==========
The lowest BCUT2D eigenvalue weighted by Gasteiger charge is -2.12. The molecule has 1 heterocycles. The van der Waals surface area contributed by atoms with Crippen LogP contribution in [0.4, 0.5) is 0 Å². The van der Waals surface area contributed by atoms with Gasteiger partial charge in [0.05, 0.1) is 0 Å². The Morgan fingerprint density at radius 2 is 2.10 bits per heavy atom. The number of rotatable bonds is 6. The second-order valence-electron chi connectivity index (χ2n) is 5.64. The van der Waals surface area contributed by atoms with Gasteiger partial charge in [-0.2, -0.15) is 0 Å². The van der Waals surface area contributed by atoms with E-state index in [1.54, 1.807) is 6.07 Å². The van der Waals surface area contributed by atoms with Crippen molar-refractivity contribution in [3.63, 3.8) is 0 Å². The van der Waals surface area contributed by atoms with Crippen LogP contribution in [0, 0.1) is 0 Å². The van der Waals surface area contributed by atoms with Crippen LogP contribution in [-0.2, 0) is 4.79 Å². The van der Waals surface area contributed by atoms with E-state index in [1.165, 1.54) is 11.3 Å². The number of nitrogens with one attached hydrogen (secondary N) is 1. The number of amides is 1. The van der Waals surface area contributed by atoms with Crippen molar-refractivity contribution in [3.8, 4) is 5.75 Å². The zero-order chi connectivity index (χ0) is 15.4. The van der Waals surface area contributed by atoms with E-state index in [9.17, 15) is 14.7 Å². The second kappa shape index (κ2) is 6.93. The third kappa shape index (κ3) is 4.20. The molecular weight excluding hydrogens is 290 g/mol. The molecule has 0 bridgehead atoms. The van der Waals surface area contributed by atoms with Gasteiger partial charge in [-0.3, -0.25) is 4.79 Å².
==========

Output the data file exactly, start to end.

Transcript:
The lowest BCUT2D eigenvalue weighted by Gasteiger charge is -2.12. The molecule has 1 heterocycles. The van der Waals surface area contributed by atoms with Crippen LogP contribution in [0.4, 0.5) is 0 Å². The van der Waals surface area contributed by atoms with Gasteiger partial charge in [0.05, 0.1) is 0 Å². The Morgan fingerprint density at radius 2 is 2.10 bits per heavy atom. The number of rotatable bonds is 6. The second-order valence-electron chi connectivity index (χ2n) is 5.64. The van der Waals surface area contributed by atoms with Gasteiger partial charge in [-0.2, -0.15) is 0 Å². The van der Waals surface area contributed by atoms with E-state index in [1.54, 1.807) is 6.07 Å². The van der Waals surface area contributed by atoms with Crippen molar-refractivity contribution in [3.63, 3.8) is 0 Å². The van der Waals surface area contributed by atoms with Crippen LogP contribution in [0, 0.1) is 0 Å². The van der Waals surface area contributed by atoms with Crippen LogP contribution in [-0.2, 0) is 4.79 Å². The van der Waals surface area contributed by atoms with E-state index in [1.165, 1.54) is 11.3 Å². The number of nitrogens with one attached hydrogen (secondary N) is 1. The number of amides is 1. The van der Waals surface area contributed by atoms with Crippen molar-refractivity contribution in [3.8, 4) is 5.75 Å². The zero-order chi connectivity index (χ0) is 15.4. The van der Waals surface area contributed by atoms with E-state index in [9.17, 15) is 14.7 Å². The second kappa shape index (κ2) is 6.93. The third kappa shape index (κ3) is 4.20. The molecular weight excluding hydrogens is 290 g/mol. The molecule has 0 bridgehead atoms. The van der Waals surface area contributed by atoms with Gasteiger partial charge in [-0.3, -0.25) is 4.79 Å².